The recent news that the SEC is investigating the Ethereum Foundation could be a signal that it is about to publicly claim ether is a security, which will bring the SEC in direct conflict with the DOJ and the CFTC. There is also more potential for uncertainty given that it is not clear how the SEC will handle the pending ETH spot ETF applications. Again, if the regulators and enforcement agencies overseeing the digital asset space are not aligned on how to classify the same digital asset, how can anyone else be clear on what the rules are or how to follow them? 

While these are just two recent examples of the confusion and lack of guidance that has plagued this industry for years, in the broader sense, this uncertainty is contributing to the loss of talent in the United States across this emergent technology space. Instead of fostering and supporting the industry’s good actors who want to build innovative solutions for real world problems, the government provides them only a murky and ever-changing legal landscape that motivates them to seek friendlier jurisdictions.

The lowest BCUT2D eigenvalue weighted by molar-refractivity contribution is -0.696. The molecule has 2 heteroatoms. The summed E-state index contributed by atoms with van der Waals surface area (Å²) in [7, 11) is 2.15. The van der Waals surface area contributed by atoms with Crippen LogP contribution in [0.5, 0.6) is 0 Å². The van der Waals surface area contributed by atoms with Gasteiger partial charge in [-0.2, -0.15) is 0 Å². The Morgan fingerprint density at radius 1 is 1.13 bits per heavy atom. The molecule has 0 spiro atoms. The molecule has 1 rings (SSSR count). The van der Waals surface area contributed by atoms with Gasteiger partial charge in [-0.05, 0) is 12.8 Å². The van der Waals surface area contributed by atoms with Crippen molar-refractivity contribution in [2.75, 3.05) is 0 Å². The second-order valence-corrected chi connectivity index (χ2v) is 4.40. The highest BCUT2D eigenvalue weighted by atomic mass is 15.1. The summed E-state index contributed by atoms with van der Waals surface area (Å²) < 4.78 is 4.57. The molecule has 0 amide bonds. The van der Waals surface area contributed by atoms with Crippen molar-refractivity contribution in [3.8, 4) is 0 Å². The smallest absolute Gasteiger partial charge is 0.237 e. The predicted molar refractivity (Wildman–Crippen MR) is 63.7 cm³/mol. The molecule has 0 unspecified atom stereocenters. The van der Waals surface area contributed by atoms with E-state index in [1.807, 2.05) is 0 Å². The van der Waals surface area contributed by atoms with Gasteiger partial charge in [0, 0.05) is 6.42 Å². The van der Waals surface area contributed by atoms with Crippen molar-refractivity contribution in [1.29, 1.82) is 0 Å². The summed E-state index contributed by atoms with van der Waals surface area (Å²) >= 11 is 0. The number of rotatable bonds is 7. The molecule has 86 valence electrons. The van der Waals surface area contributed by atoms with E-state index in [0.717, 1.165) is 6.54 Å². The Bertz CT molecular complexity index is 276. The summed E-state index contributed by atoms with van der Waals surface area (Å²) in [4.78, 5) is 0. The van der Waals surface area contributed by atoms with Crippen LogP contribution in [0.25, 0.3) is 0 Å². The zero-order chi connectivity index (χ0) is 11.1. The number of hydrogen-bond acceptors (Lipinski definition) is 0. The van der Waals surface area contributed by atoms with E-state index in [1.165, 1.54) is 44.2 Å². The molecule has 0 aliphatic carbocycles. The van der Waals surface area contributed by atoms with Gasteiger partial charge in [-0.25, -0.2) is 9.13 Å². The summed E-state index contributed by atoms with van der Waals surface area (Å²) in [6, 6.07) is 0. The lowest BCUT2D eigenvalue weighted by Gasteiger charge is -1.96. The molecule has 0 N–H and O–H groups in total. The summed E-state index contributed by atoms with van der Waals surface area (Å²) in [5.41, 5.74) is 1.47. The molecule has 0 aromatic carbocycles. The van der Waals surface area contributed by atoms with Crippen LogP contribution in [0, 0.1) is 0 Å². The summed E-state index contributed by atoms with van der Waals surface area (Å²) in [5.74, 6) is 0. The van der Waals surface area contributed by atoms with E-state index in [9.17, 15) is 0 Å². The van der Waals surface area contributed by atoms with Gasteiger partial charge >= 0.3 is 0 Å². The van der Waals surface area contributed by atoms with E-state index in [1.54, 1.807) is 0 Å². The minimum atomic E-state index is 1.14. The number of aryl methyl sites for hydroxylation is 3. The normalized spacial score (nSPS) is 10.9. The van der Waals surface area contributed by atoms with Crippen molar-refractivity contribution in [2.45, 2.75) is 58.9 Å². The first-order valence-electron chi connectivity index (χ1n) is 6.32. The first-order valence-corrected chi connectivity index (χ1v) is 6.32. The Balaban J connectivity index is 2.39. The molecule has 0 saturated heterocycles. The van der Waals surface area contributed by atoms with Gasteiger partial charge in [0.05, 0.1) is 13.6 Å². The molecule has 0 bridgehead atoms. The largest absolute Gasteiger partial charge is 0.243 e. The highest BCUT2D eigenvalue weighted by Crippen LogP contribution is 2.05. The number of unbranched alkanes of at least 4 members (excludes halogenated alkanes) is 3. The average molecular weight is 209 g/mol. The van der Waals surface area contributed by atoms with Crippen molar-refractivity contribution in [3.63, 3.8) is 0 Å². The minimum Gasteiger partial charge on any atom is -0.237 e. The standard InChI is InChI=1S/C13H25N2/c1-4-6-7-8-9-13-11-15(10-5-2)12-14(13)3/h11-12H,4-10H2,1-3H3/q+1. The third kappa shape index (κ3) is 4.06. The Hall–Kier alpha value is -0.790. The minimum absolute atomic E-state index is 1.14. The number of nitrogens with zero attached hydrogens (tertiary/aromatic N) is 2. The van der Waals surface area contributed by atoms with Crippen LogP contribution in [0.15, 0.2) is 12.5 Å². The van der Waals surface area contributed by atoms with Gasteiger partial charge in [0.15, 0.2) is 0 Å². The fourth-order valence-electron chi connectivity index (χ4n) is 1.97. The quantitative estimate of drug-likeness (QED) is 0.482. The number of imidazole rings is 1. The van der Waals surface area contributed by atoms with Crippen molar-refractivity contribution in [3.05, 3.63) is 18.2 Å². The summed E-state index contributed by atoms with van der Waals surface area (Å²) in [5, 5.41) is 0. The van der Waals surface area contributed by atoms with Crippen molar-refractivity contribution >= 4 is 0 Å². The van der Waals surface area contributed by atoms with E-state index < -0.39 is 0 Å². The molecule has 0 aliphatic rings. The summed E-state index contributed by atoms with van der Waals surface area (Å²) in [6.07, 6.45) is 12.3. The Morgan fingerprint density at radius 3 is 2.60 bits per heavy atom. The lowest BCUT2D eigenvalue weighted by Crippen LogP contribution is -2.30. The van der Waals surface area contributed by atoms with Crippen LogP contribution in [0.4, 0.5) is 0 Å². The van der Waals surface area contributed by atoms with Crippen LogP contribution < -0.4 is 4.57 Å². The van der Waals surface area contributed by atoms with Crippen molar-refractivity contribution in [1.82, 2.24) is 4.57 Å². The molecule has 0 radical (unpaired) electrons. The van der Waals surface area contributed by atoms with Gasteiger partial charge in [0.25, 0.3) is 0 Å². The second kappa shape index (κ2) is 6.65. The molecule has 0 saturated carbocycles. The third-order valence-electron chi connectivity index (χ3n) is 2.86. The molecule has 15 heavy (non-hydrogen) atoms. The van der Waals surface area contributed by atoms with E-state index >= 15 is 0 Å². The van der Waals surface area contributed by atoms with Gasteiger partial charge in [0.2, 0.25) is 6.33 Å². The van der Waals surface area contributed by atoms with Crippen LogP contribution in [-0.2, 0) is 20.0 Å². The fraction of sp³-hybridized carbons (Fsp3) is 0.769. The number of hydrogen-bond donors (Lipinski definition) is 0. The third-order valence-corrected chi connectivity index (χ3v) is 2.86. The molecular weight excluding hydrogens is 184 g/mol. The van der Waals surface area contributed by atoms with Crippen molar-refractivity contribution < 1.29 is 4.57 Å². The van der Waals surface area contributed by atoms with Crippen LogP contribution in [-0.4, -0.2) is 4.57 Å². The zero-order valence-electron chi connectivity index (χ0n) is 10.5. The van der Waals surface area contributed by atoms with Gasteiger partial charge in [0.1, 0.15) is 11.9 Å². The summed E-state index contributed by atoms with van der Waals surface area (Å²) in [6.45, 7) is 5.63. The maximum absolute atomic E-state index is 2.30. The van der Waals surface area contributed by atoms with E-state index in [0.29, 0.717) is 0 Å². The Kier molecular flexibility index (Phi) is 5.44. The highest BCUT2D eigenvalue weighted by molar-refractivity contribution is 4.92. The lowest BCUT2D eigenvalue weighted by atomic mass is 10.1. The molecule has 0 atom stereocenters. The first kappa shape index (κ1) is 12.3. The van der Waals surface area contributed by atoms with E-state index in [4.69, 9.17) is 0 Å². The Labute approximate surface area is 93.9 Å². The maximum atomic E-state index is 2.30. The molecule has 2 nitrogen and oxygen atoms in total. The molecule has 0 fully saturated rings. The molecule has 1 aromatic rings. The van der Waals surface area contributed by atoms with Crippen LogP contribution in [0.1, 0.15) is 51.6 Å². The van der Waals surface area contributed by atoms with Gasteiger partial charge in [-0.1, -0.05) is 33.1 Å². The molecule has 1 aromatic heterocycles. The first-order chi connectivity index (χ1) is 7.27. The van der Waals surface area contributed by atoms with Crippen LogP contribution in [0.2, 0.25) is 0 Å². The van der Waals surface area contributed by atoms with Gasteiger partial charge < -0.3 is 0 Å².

There is simply no more time to lose.  If we want to keep innovation in the United States, and ensure that we are building sound solutions that uphold our economic, social and national security priorities, Congress must step in to provide clear rules or guidelines on how to classify digital assets. 

Otherwise, we’ll be left wondering what exactly a MNGO is, after all.

Amanda Tuminelli is the DeFi Education Fund’s Chief Legal Officer where she leads the organization’s impact litigation and policy efforts. Jane Khodarkovsky is a Partner at Arktouros, pllc, where she represents projects and builders in the emergent technology space, and was a former federal prosecutor.